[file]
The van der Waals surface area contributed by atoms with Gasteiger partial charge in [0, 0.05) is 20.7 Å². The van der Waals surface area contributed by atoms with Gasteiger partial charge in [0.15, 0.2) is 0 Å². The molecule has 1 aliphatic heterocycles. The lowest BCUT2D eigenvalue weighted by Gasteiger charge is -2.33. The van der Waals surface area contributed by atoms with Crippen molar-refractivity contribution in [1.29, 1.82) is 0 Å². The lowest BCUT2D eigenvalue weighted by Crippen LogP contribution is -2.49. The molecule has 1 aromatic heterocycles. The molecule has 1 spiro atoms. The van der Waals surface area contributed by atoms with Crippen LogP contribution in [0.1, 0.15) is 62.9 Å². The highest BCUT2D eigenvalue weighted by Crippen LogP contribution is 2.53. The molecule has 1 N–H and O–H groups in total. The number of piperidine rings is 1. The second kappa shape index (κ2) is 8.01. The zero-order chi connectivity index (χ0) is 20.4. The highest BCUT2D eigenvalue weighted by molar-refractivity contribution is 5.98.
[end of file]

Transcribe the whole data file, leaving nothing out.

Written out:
The van der Waals surface area contributed by atoms with Gasteiger partial charge in [0, 0.05) is 20.7 Å². The van der Waals surface area contributed by atoms with Gasteiger partial charge in [0.15, 0.2) is 0 Å². The molecule has 1 aliphatic heterocycles. The lowest BCUT2D eigenvalue weighted by Gasteiger charge is -2.33. The van der Waals surface area contributed by atoms with Crippen molar-refractivity contribution in [1.29, 1.82) is 0 Å². The lowest BCUT2D eigenvalue weighted by Crippen LogP contribution is -2.49. The molecule has 1 aromatic heterocycles. The molecule has 1 spiro atoms. The van der Waals surface area contributed by atoms with Crippen LogP contribution in [0.1, 0.15) is 62.9 Å². The highest BCUT2D eigenvalue weighted by Crippen LogP contribution is 2.53. The molecule has 1 N–H and O–H groups in total. The number of piperidine rings is 1. The second kappa shape index (κ2) is 8.01. The zero-order chi connectivity index (χ0) is 20.4. The highest BCUT2D eigenvalue weighted by molar-refractivity contribution is 5.98.